Campaign forms in San Diego to halt ICE raids

by on November 9, 2010 · 20 comments

in Civil Rights, Culture, Economy, Labor, Organizing, San Diego, War and Peace

ICE raid

Calls for End to State Terrorism

By Rocky Neptun

Next March will mark the 57th anniversary of Anne Frank’s death. Branded an illegal alien of the occupied Netherlands because she was Jewish; she and her young friends had to hide in fear of the black-shirted fiends known as the Protective Squad (Schutzstaffel) or SS as it was commonly called.

Roaming through neighborhoods they were the enforcers of ethnic purification. Their unspeakable atrocities against human beings in the name of the law still lacerate our sense of humanity. And while the ends of their sickening purposes still surface occasionally in places like the Sudan, Rwanda and Bosnia; their means continue to be used as weapons against targeted peoples like today’s Department of Homeland Security thugs.

In Los Angeles, a young girl, 15 years of age (the same as Anne Frank when she died in the camps from typhus), is knocked to the floor, terrorized and forever scarred by fear as Federal Immigration and Custom Enforcement (ICE) agents, dressed in black, wearing helmets of steel and thick plastic, their bodies encased in leather and metal, looking like robo cops, bust in the door of her home, brandishing shotguns and automatic weapons.

Bleeding, sobbing hysterically, (like millions of Jewish children in the dark times, when the world ignored the government’s technique of national law enforcement); she watches as her father is beaten to the ground, hand-cuffed and shoved through the front-door. Her mother, screaming, crying, is tackled by big men, drug by her hair as she struggles to get near her horror stricken daughter.

Child services takes her into “custody;” her parents are off to be concentrated in camps. For the crime of attempting to secure a decent life for their daughter; they will be branded as criminals against the state, threats to “the fatherland’s (homeland) security,” and deported.

In Grand Island, Nebraska, a single-mother, working at the Swift packing plant, in obvious pain from the plastic cuffs, screams to the crowd as she is pushed toward waiting ICE police buses with whited-out windows, for someone to please pick up her daughter from school. Meanwhile, a school bus driver, later that day, has to drop two toddlers off at a church because their parents were seized and failed to pick them up at the bus stop.

‘Stop the ICE Raids’ Movement Develops in San Diego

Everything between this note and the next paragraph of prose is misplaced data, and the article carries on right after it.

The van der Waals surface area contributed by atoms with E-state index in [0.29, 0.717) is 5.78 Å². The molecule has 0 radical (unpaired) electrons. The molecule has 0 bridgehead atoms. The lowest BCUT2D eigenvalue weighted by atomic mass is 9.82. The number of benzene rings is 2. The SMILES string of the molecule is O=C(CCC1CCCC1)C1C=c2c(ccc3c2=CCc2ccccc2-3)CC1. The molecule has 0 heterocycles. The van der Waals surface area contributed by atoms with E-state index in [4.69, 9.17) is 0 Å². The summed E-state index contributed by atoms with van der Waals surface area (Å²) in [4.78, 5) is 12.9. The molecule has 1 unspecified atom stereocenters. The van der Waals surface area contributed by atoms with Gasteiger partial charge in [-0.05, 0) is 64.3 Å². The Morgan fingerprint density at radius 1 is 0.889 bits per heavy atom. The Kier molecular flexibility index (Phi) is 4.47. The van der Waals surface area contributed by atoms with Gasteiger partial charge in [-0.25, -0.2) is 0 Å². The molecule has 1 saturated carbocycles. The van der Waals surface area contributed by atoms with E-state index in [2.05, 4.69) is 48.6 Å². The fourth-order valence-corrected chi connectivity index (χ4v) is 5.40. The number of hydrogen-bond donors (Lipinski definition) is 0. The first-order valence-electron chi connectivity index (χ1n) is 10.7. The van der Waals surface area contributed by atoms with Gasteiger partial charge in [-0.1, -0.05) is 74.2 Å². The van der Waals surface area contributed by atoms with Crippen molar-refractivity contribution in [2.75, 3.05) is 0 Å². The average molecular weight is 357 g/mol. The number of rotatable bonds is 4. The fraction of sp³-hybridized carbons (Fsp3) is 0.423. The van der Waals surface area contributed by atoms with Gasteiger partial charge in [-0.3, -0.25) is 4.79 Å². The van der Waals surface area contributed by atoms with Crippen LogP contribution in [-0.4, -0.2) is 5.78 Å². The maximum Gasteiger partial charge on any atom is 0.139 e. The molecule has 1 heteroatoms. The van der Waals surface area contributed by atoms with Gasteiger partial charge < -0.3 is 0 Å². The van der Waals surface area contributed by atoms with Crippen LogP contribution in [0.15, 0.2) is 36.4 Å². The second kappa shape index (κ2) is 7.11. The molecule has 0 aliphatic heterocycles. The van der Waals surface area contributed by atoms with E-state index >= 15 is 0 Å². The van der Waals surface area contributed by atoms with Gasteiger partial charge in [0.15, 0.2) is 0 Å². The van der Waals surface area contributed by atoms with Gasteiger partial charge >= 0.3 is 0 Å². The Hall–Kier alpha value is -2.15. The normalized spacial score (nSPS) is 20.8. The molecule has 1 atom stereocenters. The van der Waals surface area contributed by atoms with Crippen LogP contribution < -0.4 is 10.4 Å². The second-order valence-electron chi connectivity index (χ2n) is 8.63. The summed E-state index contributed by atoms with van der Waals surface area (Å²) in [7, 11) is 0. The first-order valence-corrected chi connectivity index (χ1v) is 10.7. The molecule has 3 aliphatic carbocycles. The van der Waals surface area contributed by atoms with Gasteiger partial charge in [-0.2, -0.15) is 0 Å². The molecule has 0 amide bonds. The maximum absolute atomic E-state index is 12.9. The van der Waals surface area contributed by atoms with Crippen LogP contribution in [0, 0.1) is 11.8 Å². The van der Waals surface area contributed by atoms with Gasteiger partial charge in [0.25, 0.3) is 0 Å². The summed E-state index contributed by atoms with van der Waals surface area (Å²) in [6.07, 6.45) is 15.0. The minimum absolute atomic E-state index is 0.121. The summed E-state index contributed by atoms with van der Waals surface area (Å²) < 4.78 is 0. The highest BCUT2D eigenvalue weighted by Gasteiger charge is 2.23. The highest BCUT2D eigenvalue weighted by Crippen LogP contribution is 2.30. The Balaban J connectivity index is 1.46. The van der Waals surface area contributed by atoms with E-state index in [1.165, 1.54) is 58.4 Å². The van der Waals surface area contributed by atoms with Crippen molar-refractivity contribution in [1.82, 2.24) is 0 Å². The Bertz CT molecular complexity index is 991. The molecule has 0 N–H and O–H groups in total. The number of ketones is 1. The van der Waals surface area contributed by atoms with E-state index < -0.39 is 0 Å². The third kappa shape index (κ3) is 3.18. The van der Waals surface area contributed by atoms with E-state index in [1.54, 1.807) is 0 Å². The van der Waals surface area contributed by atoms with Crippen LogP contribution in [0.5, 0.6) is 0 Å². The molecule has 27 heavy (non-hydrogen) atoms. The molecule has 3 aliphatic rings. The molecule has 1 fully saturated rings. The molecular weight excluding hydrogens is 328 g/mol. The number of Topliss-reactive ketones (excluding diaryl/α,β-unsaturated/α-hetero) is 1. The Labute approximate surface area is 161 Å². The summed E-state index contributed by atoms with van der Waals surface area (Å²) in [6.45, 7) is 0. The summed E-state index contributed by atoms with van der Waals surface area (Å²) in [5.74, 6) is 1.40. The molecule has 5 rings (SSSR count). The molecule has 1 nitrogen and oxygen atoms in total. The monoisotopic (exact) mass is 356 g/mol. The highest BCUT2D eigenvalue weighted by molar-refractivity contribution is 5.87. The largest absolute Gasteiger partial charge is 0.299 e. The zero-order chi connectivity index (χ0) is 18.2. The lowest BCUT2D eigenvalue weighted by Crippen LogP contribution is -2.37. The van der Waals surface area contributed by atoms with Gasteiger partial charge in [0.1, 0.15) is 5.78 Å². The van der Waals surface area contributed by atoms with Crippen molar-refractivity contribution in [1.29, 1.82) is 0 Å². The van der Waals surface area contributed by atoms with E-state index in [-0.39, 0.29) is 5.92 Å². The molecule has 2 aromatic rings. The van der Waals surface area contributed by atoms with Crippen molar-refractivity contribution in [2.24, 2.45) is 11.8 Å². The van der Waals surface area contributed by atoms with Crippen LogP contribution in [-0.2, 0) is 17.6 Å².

As federal troops intensify their attacks on migrant families, including the largest Gestapo type raid on a workplace in San Diego County history with over 50 armed agents participating October 14th, in an industrial section in Otay Mesa, near the border with Mexico, community groups, church organizations and individuals are organizing a bloc of citizens of conscience who are calling for an end to “state sanctioned terrorism.”

Forty-one workers were seized at the S&S Bakery, more than half its employees. Whole families were snatched in subsequent home invasions. At a November 3rd community forum, sponsored by the American Friends Service Committee, a Quaker group, three young Latina students tearfully recounted how their parents were taken and the effect on their families. Some employees had worked at the bakery for 9 years and their children are legal citizens who must now face life without financial support.

Also supporting the forum, where workers and family members testified to their plight was the San Diego Raza Rights Coalition who sponsored the dialogue “to demonstrate our solidarity with the families and to deepen our understanding of the government’s strategy that represses workers right to work.” The theme of the forum was “working is not a crime, it is a right.” Bags and boxes of groceries, diapers and paper goods were collected at the meeting; while the AFSC calls on the community at-large to continue to donate food and money to these beleaguered families.

Meanwhile, over 300 San Diegans joined a rally in support of immigrant families in City Heights November 5th. Two-thirds of those protesting were young people and half of those were teenagers, revealing how these targeted raids are radicalizing a whole generation of Latinos.

Most of the youthful speakers, bellowing through a mega-phone, not only called for the ICE raids to stop but called for amnesty. Maria Ayala, of San Diego Pro People Youth, announced that the rally in City Heights was ironic, “this gentrified community used to be our community.” A member of the Filipina organization, Affirm, announced that “if any one is good enough to work here, they are good enough to stay here.” Enrique de la Cruz, of the San Diego Zapatista Collectivo, spoke of the need to change the entire economic model, “for a few people to be rich, a whole lot of us have to be poor.” Calling the workplace invasions “racist raids,” members of San Diego State’s Students for Solidarity with Palestine, spoke in solidarity those victimized the U.S.’s war on immigrants. Others student groups called for an immediate moratorium on all raids, deportations, incarcerations and the separation of families.